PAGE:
Letters to the editor 9-6

Americans stuck with lawmakers' leftover cake

What's with this ridiculous health care plan? Vote no. Or let's start a Civil Rights war. What no one, including our president, seems to get is change takes time.

How many voting Americans read this plan? A phone town meeting? I even wonder if President Obama read it?

Some folks do get it, though. Nevada Appeal readers Ronald Feldstein, Ruth Ailes, John Vettel, Virginia Scott, Lee Elliott, Stuart Posselt and William Frerking's recent letters all have a good say.

While Congress plays, we pay.

Think about it. What if all elected officials, including the president, cut their pay, forever pensions, and had the same health care package they now push on us? I know I'd feel better about being American rather than eating leftover cake.

America is in bad shape when our government officials vote quietly to increase their pay. Isn't this an attempt to placate us with shiny beads and niggling stimulus packages, while they remain untouchable and exempt?

Isn't it time our government proves they work for us? Common-sense Americans are angry. This is more than health care reform. We want real change - no increase in national debt.

What to do? Fire them next election. Or how about paying all government officials with IOUs until they are worthy of a pay raise?

Barbara Griffiths


All bills should pass Constitution muster

Government is not the problem. A very interesting statement, but is it true? Not in my book. In my view, it is not the solution. It is the problem.

Hey, who made the bad loans, and all this stimulus spending? Both Bush and the present bunch.

A partial solution to our problem is a return to our constitutional republic, basically Section 8 dealing with enumerated powers, which explains what the federal government can do. Beyond that, Amendment 10 says it is reserved to the states respectively, or to the people.

So how did we get so far from our constitutional republic? Well, the folks in Washington, D.C., simply use the Constitution as they wish.

A friend in college reported that a professor said we cannot follow the Constitution because the word definitions in 1776 were different. To that end, I reread the enumerated powers section (about 20 items) and the 10th Amendment - they are clear to me. In the Declaration, men are endowed by their creator with certain inalienable rights and among these are life, liberty and pursuit of happiness. That can't be understood?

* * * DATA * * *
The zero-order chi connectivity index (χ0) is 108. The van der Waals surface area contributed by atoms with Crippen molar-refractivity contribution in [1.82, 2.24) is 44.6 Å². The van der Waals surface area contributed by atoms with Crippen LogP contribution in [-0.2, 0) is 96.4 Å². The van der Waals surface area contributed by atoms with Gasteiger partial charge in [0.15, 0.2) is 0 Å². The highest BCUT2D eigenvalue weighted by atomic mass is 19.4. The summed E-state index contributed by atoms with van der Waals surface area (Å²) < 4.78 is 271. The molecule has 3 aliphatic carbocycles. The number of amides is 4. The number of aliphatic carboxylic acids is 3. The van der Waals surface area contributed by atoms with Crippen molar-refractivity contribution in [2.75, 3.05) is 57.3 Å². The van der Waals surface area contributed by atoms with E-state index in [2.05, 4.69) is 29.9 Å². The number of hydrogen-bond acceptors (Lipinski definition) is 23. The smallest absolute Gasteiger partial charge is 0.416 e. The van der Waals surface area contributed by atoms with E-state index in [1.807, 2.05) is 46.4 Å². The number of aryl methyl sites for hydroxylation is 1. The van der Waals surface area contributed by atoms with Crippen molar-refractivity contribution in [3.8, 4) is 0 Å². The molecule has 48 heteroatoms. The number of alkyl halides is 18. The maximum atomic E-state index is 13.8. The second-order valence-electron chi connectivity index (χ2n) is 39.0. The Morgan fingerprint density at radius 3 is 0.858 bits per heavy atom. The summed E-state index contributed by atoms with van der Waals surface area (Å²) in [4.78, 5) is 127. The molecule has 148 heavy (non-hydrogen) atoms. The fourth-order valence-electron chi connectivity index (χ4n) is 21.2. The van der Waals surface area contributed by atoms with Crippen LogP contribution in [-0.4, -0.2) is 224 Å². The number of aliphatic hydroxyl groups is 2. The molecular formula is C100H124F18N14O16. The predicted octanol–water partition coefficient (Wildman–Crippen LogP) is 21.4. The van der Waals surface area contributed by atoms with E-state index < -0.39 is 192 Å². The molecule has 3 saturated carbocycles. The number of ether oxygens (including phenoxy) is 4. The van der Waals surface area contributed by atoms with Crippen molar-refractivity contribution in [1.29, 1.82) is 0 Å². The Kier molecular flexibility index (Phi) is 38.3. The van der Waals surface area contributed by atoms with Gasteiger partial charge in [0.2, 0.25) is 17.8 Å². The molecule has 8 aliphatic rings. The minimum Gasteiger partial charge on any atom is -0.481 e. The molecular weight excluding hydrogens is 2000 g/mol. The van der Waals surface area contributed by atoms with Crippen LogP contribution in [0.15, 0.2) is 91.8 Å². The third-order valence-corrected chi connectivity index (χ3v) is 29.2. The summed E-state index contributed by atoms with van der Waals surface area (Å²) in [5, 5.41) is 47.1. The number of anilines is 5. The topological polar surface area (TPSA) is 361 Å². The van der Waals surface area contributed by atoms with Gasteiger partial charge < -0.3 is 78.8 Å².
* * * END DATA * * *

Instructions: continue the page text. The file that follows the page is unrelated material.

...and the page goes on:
Walter Williams, Ph.D. in economics, reports: Studies indicate that if the feds had gone by the Constitution, the fed budget would be one-third of what it is. That money would stay here in Nevada. It might be available to local government.

Please, also, support SB 3159 and HR 456. They call for all bills in Congress to pass Constitution muster.

Tony Klein


In America, united we stand, divided we fall

I'm writing the following because of my frustration with our government and us as a people. The greed, the continuous corruption, the lack of accountability, the deregulation of corporations, banking, housing, Wall Street and the FCC.

What were we thinking when passing the Graham-Leach-Bliley Act of 1999? It repealed the Glass-Stiegel Act of 1933, which was put in place to prevent what happened during the Great Depression from ever happening again. The blaming and finger pointing - where will it end?

But the worst is the division and hatred spewed over our airwaves. I've had more than one conversation with people in our community telling me, "It's good I'm having this conversation with you because I need to know what the enemy is thinking." That is totally unacceptable. We are not enemies. We may disagree, but we all want to do our best for our country.

Think of it as we're in a foxhole where ancestry, color, preference of religion or political party doesn't matter. We're all Americans. As situations arise, we need to assess, then put it on the table and beat it up, act, follow through and follow up - without blaming, and instead figure out the cause and corrective action.

So let's start acting like we're in a foxhole. Because as a people and elected officials, together we are America. Remember, united we stand, divided we fall.

Rory Cass

Carson City

Not reading bills has been happening forever

An issue has arisen of late regarding our congressmen and senators not reading bills. I would suggest this isn't a new phenomenon, but has been going on for decades, perhaps longer. The reasons for this neglect are many: "I just don't have time," "They are too technical and hard to read," "The issue doesn't concern my state," "I have staff to do that."

A major part of this non-reading issue is the way the political system works. When you take your marching orders from the leadership, why bother to read the bill(s). They know how you will vote. Should you have the courage or audacity to break away from the leadership, your chances of having a bill you authored being supported probably disappears, as well as funding for your re-election efforts.

A couple of suggestions:

• Require every legislator to sign an affidavit stating they will read each bill in its entirety before voting.

• Require anyone who authors a bill, or portion thereof, to have their name and who they represent attached to the bill.

Should this be implemented, I hazard a guess that the length of bills would quickly be reduced. It could also occur that the lobbyist who wrote or caused to have written it would be much more cautious about their demands.

Of course, the above suggestions would never be implemented. Our legislators are not known for imposing restrictions upon themselves or their friends, for it is their friends who supply the money for the next election.

Don Dallas

Virginia Highlands


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